Pope lights new flame of harmony

Pontiff pays homage to Holocaust victims at Israeli memorial

'Deeply saddened'

Visit fails to go far enough for some who blame church

March 24, 2000|By John Rivera and Mark Matthews | John Rivera and Mark Matthews,SUN FOREIGN STAFF

JERUSALEM -- Crossing a new threshold of reconciliation between Christians and Jews, Pope John Paul II paid an emotional visit yesterday to Israel's memorial to the Holocaust, saying the Roman Catholic Church was "deeply saddened" by anti-Semitism and Jewish persecution committed by Christians.

The pope did not fulfill the hopes of some Jews that he would specifically attach blame to the church or to Pope Pius XII, the pope during World War II, for failing to speak out against the Holocaust while it was happening.

Later in the day, he also came face to face with the religious hostility that permeates the Holy Land.

In the Hall of Remembrance at Yad Vashem, which is always darkened, Pope John Paul greeted a half-dozen Holocaust survivors as the eternal flame flickered. One of them was a woman whom the pope, when a young priest in Poland, carried to safety on his back after she was liberated from a Polish concentration camp.

FOR THE RECORD - An article in yesterday's editions of The Sun inaccurately described Pope John Paul II, as a young priest in Poland, caring for a woman who had been liberated from "a Polish concentration camp." This implied that the camp was run by Poland. In fact, the camp was a Nazi German concentration camp in Poland, which was invaded by Germany at the outset of World War II. The Sun regrets the error.

"I have come to Yad Vashem to pay homage to the millions of Jewish people who, stripped of everything, especially of their human dignity, were murdered in the Holocaust," he said. "More than half a century has passed, but the memories remain."

Invoking his titles as the successor to the Apostle Peter and the bishop of Rome, the pope assured "the Jewish people that the Catholic Church, motivated by the Gospel law of truth and love and by no political considerations, is deeply saddened by the hatred, acts of persecution and displays of anti-Semitism directed against Jews by Christians at any time and in any place."

"The church rejects racism in any form as a denial of the image of the creator inherent in every human being," he said.

High expectations

There were greater expectations in Israel of the pope's visit to Yad Vashem after his prayer for repentance in St. Peter's Basilica in Rome for Catholic sins. Some Jewish leaders were unhappy then that he didn't specifically mention the Holocaust.

Yisrael Meir Lau, chief rabbi for Jews of European descent, who had asked Pope John Paul to condemn church silence during the Holocaust, said he was disappointed that the pope did not mention Pope Pius, "a pope who didn't say a word at a time when rivers of blood were streaming all over Europe."

Pope John Paul has called Pope Pius "a great pope," and it would be highly unusual for him to criticize a predecessor.

His speech "was one of the great historic addresses about the Holocaust," said Shearyashuv Cohen, chief rabbi of Haifa, who said it dealt a "final blow to those who try to deny the Holocaust."

Cohen said he wished the pope had been "more clear in his denunciation of the role of the church in not doing enough to save the victims of the Holocaust," referring to a passage in Leviticus: "When your brother is in danger and his blood may be shed, don't stand aside but come and save him."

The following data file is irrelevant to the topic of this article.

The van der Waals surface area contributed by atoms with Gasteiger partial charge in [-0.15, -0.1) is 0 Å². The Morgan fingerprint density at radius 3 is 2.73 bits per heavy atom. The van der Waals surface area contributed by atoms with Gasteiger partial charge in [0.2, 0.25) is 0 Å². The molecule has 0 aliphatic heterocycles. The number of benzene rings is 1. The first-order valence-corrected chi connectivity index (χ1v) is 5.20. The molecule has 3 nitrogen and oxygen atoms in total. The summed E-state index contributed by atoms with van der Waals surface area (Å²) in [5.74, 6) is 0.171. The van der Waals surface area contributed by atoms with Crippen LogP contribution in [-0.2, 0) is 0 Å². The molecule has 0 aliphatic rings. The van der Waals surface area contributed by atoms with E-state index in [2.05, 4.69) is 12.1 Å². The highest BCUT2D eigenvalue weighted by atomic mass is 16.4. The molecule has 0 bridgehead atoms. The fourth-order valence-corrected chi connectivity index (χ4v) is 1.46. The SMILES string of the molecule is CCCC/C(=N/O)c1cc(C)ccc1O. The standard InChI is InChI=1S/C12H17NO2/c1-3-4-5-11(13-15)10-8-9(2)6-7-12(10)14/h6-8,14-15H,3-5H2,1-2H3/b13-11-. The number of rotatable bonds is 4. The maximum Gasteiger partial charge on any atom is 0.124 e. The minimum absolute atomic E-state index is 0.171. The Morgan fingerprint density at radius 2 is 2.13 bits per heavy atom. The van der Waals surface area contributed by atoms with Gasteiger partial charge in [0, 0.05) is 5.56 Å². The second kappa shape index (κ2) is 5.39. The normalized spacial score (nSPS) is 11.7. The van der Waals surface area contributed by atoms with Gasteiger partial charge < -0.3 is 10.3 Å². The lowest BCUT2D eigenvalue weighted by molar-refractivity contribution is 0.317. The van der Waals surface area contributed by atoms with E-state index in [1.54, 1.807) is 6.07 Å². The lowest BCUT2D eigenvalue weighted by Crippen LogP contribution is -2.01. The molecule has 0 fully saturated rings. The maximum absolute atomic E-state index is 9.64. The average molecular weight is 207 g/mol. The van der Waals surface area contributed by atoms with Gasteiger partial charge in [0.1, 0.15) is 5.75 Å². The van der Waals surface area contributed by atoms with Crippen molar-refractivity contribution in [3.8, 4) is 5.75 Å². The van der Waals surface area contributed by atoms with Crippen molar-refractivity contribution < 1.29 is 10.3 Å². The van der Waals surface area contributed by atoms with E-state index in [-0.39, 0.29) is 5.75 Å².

Stirring controversy

The pope has stirred controversy within the church for going as far as he has in seeking forgiveness for sins of Christians.

In his speech yesterday, he seemed to absolve Christianity of blame for the Holocaust by saying its perpetrators "had reached the point of contempt for God. Only a godless ideology could plan and carry out the extermination of a whole people."

Rabbi A. James Rudin of the American Jewish Committee, a key figure in the Catholic-Jewish dialogue, said yesterday's statement broke no ground. Pope John Paul went further in acknowledging Catholic failings in earlier statements, he said.

"Where was the repentance and the responsibility?" he said.

But, Cohen said, the pope's presence at Yad Vashem will have a profound impact, particularly on Catholics who might not be aware of the church's condemnation of anti-Semitism.

"One billion Catholics heard it loud and clear. Catholics in Asia and Africa heard this from their pope," he said. "It's this pope coming to a Jewish country and going to this place. You can't underestimate the power of that."

During the ceremony, the pope relighted the eternal flame dedicated to keeping alive the memory of Nazism's millions of Jewish victims and bowed after two priests placed a large yellow-and-white wreath over a repository of ashes of extermination camp victims. Half of the victims were killed in his native Poland.

Praise from Barak

Prime Minister Ehud Barak summed up for his nation how Pope John Paul has touched the soul of Israelis.

Barak told the pope that when 3 million Jews from Poland died in concentration camps, including Barak's grandparents, "you were there, and you remembered. You have done more than anyone else to bring about the historic change in the attitude of the church toward the Jewish people, initiated by the good Pope John XXIII, and to dress the gaping wounds that festered over many bitter centuries."

Shewach Weiss, president of Yad Vashem, who translated for the pope during the ceremony, said later: "I looked into his face most of the time. Afterward, his eyes sort of shone. Judging by his looks, I have a feeling he went through a deep experience."

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